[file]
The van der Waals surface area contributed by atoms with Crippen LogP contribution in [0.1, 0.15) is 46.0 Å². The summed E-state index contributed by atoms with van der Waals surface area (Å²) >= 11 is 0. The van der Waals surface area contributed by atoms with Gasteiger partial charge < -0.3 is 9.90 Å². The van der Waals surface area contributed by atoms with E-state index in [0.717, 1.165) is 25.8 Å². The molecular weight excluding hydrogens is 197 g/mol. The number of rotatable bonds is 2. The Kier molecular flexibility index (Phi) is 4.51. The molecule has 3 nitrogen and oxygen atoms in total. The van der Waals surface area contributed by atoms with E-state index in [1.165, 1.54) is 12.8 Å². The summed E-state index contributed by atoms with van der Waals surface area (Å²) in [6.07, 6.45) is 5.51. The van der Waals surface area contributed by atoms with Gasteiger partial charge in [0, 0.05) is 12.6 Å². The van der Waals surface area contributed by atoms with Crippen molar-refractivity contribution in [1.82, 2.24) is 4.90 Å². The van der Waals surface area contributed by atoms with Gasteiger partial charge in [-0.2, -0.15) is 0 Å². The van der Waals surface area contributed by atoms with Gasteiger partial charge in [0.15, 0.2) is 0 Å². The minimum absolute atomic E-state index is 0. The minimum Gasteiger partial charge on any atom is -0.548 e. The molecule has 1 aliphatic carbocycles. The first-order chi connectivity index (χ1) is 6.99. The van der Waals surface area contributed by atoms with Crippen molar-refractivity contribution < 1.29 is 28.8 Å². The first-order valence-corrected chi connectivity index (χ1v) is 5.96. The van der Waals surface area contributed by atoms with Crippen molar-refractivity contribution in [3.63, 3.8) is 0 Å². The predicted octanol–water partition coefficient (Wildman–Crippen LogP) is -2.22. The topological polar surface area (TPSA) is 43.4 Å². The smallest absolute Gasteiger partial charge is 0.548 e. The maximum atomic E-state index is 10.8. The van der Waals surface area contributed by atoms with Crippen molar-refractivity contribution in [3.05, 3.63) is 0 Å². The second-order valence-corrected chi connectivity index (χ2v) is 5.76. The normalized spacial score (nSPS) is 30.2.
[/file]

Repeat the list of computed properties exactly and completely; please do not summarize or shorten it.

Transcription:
The van der Waals surface area contributed by atoms with Crippen LogP contribution in [0.1, 0.15) is 46.0 Å². The summed E-state index contributed by atoms with van der Waals surface area (Å²) >= 11 is 0. The van der Waals surface area contributed by atoms with Gasteiger partial charge < -0.3 is 9.90 Å². The van der Waals surface area contributed by atoms with E-state index in [0.717, 1.165) is 25.8 Å². The molecular weight excluding hydrogens is 197 g/mol. The number of rotatable bonds is 2. The Kier molecular flexibility index (Phi) is 4.51. The molecule has 3 nitrogen and oxygen atoms in total. The van der Waals surface area contributed by atoms with E-state index in [1.165, 1.54) is 12.8 Å². The summed E-state index contributed by atoms with van der Waals surface area (Å²) in [6.07, 6.45) is 5.51. The van der Waals surface area contributed by atoms with Gasteiger partial charge in [0, 0.05) is 12.6 Å². The van der Waals surface area contributed by atoms with Crippen molar-refractivity contribution in [1.82, 2.24) is 4.90 Å². The van der Waals surface area contributed by atoms with Gasteiger partial charge in [-0.2, -0.15) is 0 Å². The van der Waals surface area contributed by atoms with Gasteiger partial charge in [0.15, 0.2) is 0 Å². The minimum absolute atomic E-state index is 0. The minimum Gasteiger partial charge on any atom is -0.548 e. The molecule has 1 aliphatic carbocycles. The first-order chi connectivity index (χ1) is 6.99. The van der Waals surface area contributed by atoms with Crippen molar-refractivity contribution < 1.29 is 28.8 Å². The first-order valence-corrected chi connectivity index (χ1v) is 5.96. The van der Waals surface area contributed by atoms with Crippen molar-refractivity contribution in [3.63, 3.8) is 0 Å². The predicted octanol–water partition coefficient (Wildman–Crippen LogP) is -2.22. The topological polar surface area (TPSA) is 43.4 Å². The smallest absolute Gasteiger partial charge is 0.548 e. The maximum atomic E-state index is 10.8. The van der Waals surface area contributed by atoms with Crippen molar-refractivity contribution in [3.05, 3.63) is 0 Å². The second-order valence-corrected chi connectivity index (χ2v) is 5.76. The normalized spacial score (nSPS) is 30.2.